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Citadel News Service
6 Nov 2011

Cadets to launch its largest community service project on Tuesday

The South Carolina Corps of Cadets and a group of Citadel graduate students will fan out across the Lowcountry on Tuesday for what will be the college’s largest ever community service effort.

The Citadel’s Arland D. Williams Heroism Day began in 2010 with a few hundred cadets in support of the college mission of developing principled leaders through service learning. Sponsored by The Citadel Krause Center for Leadership and Ethics, Heroism Day is on Election Day this year because it is a day off from classes for cadets.

Citadel Professor Conway Saylor, coordinator of service learning, said she is excited about the impact Heroism Day can make on the community and on the nearly 2,000 participating cadets.

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During Heroism Day in 2010, cadets worked at a food bank helping prepare food boxes for needy families in the Lowcountry.

“Especially in these hectic times, it is important to set aside a day to focus on higher principles and the needs of others. While we emphasize core values of honor, duty, and respect throughout our four-year leadership development process, Heroism Day provides tangible ways to put those values into practice,” she said.

On Heroism Day, nearly 800 cadets will visit Charleston County Schools where they will discuss heroism and help students make cards for their heroes, including veterans, firefighters, parents and teachers. It is just one of dozens of community service projects cadets will be involved in. Across the Lowcountry Citadel students will perform community service at food banks, animal shelters, health clinics, community centers, rehabilitation facilities and a host of other sites. Nearly 400 cadets and active duty military personnel from The Citadel will run from the campus, across the Ravenel Bridge to Patriot’s Point in remembrance of veterans.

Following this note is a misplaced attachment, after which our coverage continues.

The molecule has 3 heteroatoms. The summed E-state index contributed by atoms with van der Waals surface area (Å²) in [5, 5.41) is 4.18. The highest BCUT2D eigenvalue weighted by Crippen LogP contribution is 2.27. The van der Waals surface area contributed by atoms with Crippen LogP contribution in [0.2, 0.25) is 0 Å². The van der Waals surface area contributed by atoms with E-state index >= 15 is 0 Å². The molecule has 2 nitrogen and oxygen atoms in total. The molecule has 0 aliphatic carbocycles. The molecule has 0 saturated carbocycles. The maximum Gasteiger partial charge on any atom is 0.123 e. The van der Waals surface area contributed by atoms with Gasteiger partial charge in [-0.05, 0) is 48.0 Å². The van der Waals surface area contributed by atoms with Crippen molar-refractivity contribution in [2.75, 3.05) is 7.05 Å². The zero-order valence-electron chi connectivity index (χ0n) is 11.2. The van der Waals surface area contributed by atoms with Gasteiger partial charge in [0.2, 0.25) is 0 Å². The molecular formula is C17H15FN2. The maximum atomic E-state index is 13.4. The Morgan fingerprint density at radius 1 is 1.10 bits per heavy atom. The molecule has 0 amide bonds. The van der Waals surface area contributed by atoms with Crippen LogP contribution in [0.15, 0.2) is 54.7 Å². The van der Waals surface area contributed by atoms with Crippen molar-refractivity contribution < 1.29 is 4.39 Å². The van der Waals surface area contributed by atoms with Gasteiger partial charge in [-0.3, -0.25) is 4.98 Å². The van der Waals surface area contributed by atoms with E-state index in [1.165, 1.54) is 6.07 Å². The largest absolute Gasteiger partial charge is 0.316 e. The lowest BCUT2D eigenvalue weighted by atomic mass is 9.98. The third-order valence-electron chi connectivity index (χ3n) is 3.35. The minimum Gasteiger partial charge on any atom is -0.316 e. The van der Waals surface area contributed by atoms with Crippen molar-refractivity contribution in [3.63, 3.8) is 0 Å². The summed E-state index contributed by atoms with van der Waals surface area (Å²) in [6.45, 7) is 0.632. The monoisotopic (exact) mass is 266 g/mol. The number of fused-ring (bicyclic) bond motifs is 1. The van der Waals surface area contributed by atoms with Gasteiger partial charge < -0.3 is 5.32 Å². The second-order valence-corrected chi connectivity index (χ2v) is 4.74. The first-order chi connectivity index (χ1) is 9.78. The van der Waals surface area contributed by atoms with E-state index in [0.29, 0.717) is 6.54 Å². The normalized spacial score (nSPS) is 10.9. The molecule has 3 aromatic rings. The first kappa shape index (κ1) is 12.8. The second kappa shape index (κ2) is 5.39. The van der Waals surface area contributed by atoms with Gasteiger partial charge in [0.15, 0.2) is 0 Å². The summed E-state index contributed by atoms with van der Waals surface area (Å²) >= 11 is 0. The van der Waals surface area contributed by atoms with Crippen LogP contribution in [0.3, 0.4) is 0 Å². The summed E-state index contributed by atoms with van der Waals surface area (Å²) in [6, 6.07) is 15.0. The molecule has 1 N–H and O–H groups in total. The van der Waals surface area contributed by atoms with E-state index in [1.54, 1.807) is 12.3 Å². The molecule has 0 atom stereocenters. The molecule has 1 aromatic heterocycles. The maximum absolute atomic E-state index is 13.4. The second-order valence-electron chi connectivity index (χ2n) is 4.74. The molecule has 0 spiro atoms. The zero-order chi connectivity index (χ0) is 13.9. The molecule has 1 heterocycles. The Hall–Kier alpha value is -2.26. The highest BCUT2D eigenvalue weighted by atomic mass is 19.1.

“Whether enduring a physically grueling run to focus attention on the sacrifices of veterans or spending a day helping school children identify and thank their heroes, cadets will be reinforcing the importance of remembering heroes, thanking heroes, and preparing to be heroes and leaders to others,” Saylor said.

Heroism Day is named for Arland D. Williams, Citadel Class of 1957. He was among the passengers on Air Florida flight 90 in January 1982 when it crashed into the frozen Potomac River in Washington, D.C. Williams repeatedly passed a rescue line to others crash survivors, but he died before he could be saved.

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